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The U.S. Outlook on China’s Leadership Transition

SOURCE: AP/Feng Li

U.S. Secretary of State Hillary Clinton, left, stands with Chinese Foreign Minister Yang Jiechi during her visit to Beijing, Tuesday, September 4, 2012.

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This is the fourth in a six-part series highlighting the research and recommendations of a recent Center for American Progress report, “China’s Real Leadership Question.” The report explains the major players and factors in China’s upcoming political transition and describes the numerous challenges the country faces during the transition and well into the future.

China’s once-a-decade political transition does not just affect its own leaders and citizens. It also has repercussions throughout the world, especially in the United States. From a U.S. perspective, we need to prepare to deal with a China that is increasingly divided and uncertain about its future. Going forward, different Chinese leaders may send very different signals about where their country is headed. That will require U.S. policymakers to spend more time examining and understanding what exactly is happening in Beijing and what the Chinese leadership is facing at home.

At present, at almost every high-level leadership meeting between the United States and China, it is a fair bet that the Chinese know more about what is going on in the United States than vice versa. That is partly because the United States has a more transparent political system, but also because Chinese leaders consider our nation to be their most important counterpart. Beijing therefore places a very high priority on understanding our society and our federal system. That prioritization and attention is not fully reciprocated.

To be sure, we have top China analysts at the State Department and in other government agencies who do a very, very good job of tracking what the various elements in China are doing. But we simply do not have enough of them. Until recently, that has not been a major problem because as long as the Chinese Communist Party spoke with one voice, China has been fairly easy to deal with. Now, however, the party is becoming more fragmented both in Beijing and around the country. There is a huge amount of confusion and indecision in Beijing and at the provincial and local levels over how to deal with China’s growing challenges.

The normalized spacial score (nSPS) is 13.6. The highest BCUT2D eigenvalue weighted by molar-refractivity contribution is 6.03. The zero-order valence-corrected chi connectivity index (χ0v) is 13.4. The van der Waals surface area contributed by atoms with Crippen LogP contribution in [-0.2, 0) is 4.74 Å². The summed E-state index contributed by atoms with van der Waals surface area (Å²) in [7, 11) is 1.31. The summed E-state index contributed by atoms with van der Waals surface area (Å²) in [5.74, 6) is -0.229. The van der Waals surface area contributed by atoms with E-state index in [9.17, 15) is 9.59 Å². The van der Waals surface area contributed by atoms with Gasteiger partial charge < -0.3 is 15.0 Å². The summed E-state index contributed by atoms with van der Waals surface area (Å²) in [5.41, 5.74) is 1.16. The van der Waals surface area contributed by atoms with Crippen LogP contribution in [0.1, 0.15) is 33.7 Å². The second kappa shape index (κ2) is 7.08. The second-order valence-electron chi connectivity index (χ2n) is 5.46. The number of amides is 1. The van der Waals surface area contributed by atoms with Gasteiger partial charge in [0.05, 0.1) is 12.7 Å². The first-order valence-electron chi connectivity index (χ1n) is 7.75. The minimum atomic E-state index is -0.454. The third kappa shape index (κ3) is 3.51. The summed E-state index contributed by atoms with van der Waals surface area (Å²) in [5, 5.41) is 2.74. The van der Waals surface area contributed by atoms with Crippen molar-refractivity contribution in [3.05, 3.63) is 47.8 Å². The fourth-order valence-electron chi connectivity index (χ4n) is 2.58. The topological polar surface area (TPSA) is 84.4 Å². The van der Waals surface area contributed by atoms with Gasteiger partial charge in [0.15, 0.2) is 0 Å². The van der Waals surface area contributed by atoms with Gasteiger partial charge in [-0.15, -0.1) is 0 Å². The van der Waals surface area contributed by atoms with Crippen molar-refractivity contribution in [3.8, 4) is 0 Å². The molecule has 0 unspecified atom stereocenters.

All of these multiplying voices coming out of the party are making China a more complex foreign policy partner. The United States will have to get smarter and learn to deal with this new dynamic. U.S. policymakers must develop a better understanding of where individual Chinese leaders, bureaucratic agencies, and regions stand on critical bilateral issues. Approaching China without that understanding would be like approaching the United States without knowing the U.S. political party divides or the different roles of state and local governments and the federal government. It could easily lead to major foreign policy miscalculations.

And as the United States begins to put more focus on Asia, it is crucial for both countries to not let growing insecurities about each other’s role and power dominate the decision-making process and lead to actions based on fear and distrust. Both nations must instead come to terms with the importance of a productive relationship and not lose sight of the big picture: Both countries need each other, and working cooperatively can lead to desired results on all sides.

The United States will also need to keep a vigilant eye on China’s domestic problems and be prepared to deal with any attempts by Chinese leadership to deal with those problems by pointing accusing fingers abroad. When Chinese leaders fail to meet citizens’ demands on critical domestic issues, one way to deflect blame is to shift the public’s attention toward foreign disputes, especially those involving the United States.

On economic issues, for example, the Chinese Communist Party propaganda machine may blame slowing economic growth on U.S. import tariffs, U.S. refusals to share key technologies, or an international trade system designed to benefit the United States and other developed countries at China’s expense. If the United States is to keep these types of accusations from triggering major bilateral conflicts, then we will have to deploy a steady and knowledgeable hand.

Similarly, the Communist Party might turn to military jingoism to deflect rising domestic anger, pushing already well-developed nationalist buttons in the state media and even in the independent social media by paying people to post comments online. Government-paid Internet commenters are so common in China they are now known as the “fifty-cent party”—in reference to the amount of money they reportedly receive for each pro-government posting.